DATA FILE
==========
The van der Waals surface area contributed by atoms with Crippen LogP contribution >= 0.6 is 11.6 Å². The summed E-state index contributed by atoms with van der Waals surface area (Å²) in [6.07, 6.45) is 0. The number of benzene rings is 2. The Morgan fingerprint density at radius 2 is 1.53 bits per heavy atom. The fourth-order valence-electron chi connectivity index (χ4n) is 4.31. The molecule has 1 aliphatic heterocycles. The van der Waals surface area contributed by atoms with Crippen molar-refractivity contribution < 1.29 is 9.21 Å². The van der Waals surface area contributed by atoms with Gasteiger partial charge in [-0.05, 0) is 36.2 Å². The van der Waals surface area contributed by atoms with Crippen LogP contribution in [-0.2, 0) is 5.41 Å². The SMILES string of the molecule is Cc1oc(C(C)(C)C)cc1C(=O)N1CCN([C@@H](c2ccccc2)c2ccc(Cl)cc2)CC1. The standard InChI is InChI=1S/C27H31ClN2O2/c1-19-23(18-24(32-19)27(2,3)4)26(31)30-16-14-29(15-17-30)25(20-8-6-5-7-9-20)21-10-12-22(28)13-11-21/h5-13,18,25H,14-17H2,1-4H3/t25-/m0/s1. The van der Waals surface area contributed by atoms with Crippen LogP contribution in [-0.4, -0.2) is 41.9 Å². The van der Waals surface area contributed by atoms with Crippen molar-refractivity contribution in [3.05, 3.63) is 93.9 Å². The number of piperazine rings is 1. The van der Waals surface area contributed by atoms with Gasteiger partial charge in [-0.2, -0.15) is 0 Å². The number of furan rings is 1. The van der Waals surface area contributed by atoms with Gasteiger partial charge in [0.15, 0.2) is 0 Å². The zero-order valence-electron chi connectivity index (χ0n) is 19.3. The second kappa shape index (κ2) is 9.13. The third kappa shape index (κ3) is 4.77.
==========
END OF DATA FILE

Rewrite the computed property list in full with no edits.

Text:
The van der Waals surface area contributed by atoms with Crippen LogP contribution >= 0.6 is 11.6 Å². The summed E-state index contributed by atoms with van der Waals surface area (Å²) in [6.07, 6.45) is 0. The number of benzene rings is 2. The Morgan fingerprint density at radius 2 is 1.53 bits per heavy atom. The fourth-order valence-electron chi connectivity index (χ4n) is 4.31. The molecule has 1 aliphatic heterocycles. The van der Waals surface area contributed by atoms with Crippen molar-refractivity contribution < 1.29 is 9.21 Å². The van der Waals surface area contributed by atoms with Gasteiger partial charge in [-0.05, 0) is 36.2 Å². The van der Waals surface area contributed by atoms with Crippen LogP contribution in [-0.2, 0) is 5.41 Å². The SMILES string of the molecule is Cc1oc(C(C)(C)C)cc1C(=O)N1CCN([C@@H](c2ccccc2)c2ccc(Cl)cc2)CC1. The standard InChI is InChI=1S/C27H31ClN2O2/c1-19-23(18-24(32-19)27(2,3)4)26(31)30-16-14-29(15-17-30)25(20-8-6-5-7-9-20)21-10-12-22(28)13-11-21/h5-13,18,25H,14-17H2,1-4H3/t25-/m0/s1. The van der Waals surface area contributed by atoms with Crippen LogP contribution in [-0.4, -0.2) is 41.9 Å². The van der Waals surface area contributed by atoms with Crippen molar-refractivity contribution in [3.05, 3.63) is 93.9 Å². The number of piperazine rings is 1. The van der Waals surface area contributed by atoms with Gasteiger partial charge in [-0.2, -0.15) is 0 Å². The number of furan rings is 1. The van der Waals surface area contributed by atoms with Gasteiger partial charge in [0.15, 0.2) is 0 Å². The zero-order valence-electron chi connectivity index (χ0n) is 19.3. The second kappa shape index (κ2) is 9.13. The third kappa shape index (κ3) is 4.77.